From the early morning, before a breakfast, there is a first dive.
After the first day of diving we headed to the South Malé Atoll. All the movements are made during the day and last for about 1-3 hours.
The second dive was near Como Cocoa Resort. Apart from the beautiful and colorful corals there's nothing interesting out there.
Then we moved to the Vaavu Atoll near Alimatha Resort for night dive. This one is famous for its nurse sharks.
There were a lot of divers from other liveaboards. On that day the current was not so strong and most of the sharks were not on the bottom (the average diving depth is about 15 meters), but close to the surface where it was harder to dive because there was nothing to hold on (the current really shifts you). So it's great if we've met at least 10-15 sharks.
From the very morning the weather started to change and we did another dive near the same resort. The majority of dives we did in the channels with a strong current. There are usually many schools of fish and a lot of sharks, so it was really captivating. This time we were lucky to meet white tips sharks, a few eagle rays , turtles and a huge number of small fish.
Soon after the dive we headed to the local island of Thinadhoo. There's a nice spot near it which is called Golden Wall. It's got the name because of the color of yellow color corals which grow there. Besides we've met a sсhool of grey barracuda fish.
The last dive of the day was near the most eastern part of the Maldives - Fotteo. Here we had to make 3 dives (it's easy to imagine how much is intriguing under this water).
In the evening we were pleased by a surprise - the barbecue on a sandbank in the middle of the Indian Ocean! However the weather became worse, the wind got stronger and ocean got rough as well. It was time to come back to yacht.
In the strong morning rain and wind we returned to the same spot and did another dive. It was one of the most impressive dive during our safari. Plenty of sharks, schools of fish, colorful corals which I’ve never seen before, wonderful grottoes and small caves - that's why this dive is memorable for.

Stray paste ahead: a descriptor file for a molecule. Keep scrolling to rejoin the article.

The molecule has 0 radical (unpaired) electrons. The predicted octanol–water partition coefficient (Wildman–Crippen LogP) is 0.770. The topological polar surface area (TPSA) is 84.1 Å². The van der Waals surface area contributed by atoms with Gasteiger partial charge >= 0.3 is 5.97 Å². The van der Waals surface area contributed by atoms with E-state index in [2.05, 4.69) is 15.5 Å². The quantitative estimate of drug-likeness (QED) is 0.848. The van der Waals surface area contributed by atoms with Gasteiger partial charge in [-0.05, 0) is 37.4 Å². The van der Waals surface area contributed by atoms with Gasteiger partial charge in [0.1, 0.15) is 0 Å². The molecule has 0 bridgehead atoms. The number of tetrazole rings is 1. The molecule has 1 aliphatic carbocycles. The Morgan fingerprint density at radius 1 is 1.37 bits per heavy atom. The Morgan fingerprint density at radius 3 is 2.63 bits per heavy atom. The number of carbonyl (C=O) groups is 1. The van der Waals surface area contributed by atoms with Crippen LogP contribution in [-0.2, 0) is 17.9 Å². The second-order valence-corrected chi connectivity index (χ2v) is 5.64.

As weather didn't get better, we have to go back.
The next dive was near Alimatha Resort (I would note that there are plenty of great diving spots near this resort).
And the last dive was in another spot near the resort. Here I've met a very curious turtle who found my camera really interesting. But it's probably because she wanted to taste it
After the dive the yacht moved to the Guraidhoo local island and Kandooma Reasort.
The morning dive was notable for the huge amount of turtles we've met - 5 or 6! I've never seen so many of them in one place before! But that was actually the only cool thing about this spot.
Then we've moved several times around North Male Atoll and finally we stopped somewhere in between One&Only Reethi Rah and Coco Bodu Hithi Resorts. Here we were to have a night dive but not in a channel so there was almost no current.
Here we've seen plenty of corals which flourish only at night, an octopus and a sea turtle sleeping under the rock. They say it's very unusual. So we were lucky!
On our last day we finally met manta rays! It's really spectacular although I've seen ten of them before.
That was a perfect ending for our diving safari around the Maldives!
Questions and Answers
Why go diving on liveaboard in the Maldives?
The Maldives has an amazing range of underwater wildlife to discover, including some of the top attractions such as whale sharks and other shark species. However, the truly remarkable sights to see are the giant mantas, some of which can be as much as 6m/20ft across!